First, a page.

Oil up slightly, low U.S. inventories weigh on high rig counts
By Julia Simon
NEW YORK (Reuters) - Oil prices settled slightly higher on Friday as lower U.S. crude inventories and increasing support for continued OPEC-led production cuts inspired hope that the global supply glut can be reduced.
Benchmark Brent crude LCOc1 settled up 7 cents at $50.84. U.S. light crude CLc1 was up 1 cent at $47.84.
On Thursday, oil prices rallied as a larger-than-expected weekly draw in U.S. crude inventories C-STK-T-EIA of 5.3 million barrels suggested that output cuts by the Organization of Petroleum Producing Countries (OPEC) and other producers were helping reduce a global glut in crude, analysts said.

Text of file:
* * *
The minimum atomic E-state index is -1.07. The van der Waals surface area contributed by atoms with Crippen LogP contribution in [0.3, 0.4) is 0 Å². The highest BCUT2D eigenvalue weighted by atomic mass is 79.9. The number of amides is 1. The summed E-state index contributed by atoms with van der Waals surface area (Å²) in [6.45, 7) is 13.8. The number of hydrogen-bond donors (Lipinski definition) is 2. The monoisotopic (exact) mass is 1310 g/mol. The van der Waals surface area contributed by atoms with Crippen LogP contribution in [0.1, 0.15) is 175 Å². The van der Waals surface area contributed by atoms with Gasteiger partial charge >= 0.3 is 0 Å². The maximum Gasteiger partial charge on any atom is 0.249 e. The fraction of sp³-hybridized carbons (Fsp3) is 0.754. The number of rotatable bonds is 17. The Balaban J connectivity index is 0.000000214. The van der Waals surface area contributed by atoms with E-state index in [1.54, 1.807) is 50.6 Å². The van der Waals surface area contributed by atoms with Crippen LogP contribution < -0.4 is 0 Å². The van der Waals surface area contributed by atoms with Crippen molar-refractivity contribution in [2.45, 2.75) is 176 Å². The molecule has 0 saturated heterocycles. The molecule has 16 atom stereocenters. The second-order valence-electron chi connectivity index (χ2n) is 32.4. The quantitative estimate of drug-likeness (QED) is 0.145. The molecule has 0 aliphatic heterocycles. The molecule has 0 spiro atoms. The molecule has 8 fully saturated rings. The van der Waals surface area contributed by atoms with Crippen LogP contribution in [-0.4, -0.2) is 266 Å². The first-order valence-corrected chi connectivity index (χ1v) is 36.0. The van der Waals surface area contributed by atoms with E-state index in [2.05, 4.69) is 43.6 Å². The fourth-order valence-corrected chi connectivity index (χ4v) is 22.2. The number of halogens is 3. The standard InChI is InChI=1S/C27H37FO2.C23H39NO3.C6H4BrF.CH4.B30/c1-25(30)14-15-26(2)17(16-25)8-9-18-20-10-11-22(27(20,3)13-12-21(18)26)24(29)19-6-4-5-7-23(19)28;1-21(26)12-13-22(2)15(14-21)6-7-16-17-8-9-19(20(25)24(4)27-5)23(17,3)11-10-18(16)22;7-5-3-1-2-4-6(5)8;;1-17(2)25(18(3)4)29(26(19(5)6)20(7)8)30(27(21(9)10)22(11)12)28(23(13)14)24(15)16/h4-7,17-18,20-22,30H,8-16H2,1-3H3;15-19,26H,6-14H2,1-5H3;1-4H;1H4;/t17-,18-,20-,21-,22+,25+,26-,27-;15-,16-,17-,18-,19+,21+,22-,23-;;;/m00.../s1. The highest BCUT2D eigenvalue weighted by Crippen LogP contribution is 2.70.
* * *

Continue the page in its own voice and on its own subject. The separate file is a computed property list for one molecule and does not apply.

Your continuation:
OPEC and other producers meet on May 25 to decide whether to extend the output cuts they agreed to last November. Saudi Arabia, OPEC's de facto leader, has said it expects an extension to the end of 2017 or possibly beyond.
Commerzbank said in a note it was skeptical about OPEC's ability to support prices in the long term.
"Owing to the rapid recovery in U.S. oil production, OPEC obviously only has limited influence on prices via supply curbs," it said.
U.S. drillers added oil rigs for the 17th straight week, Baker Hughes data showed on Friday. RIG-OL-USA-BHI. Horizontal rigs, the type most often used to extract oil or gas from shale, rose 8 to 742. Oil rigs rose 9 to 712.
U.S. crude production C-OUT-T-EIA has risen more than 10 percent since mid-2016 to more than 9.3 million bpd, close to the levels of top producers Russia and Saudi Arabia. Continued...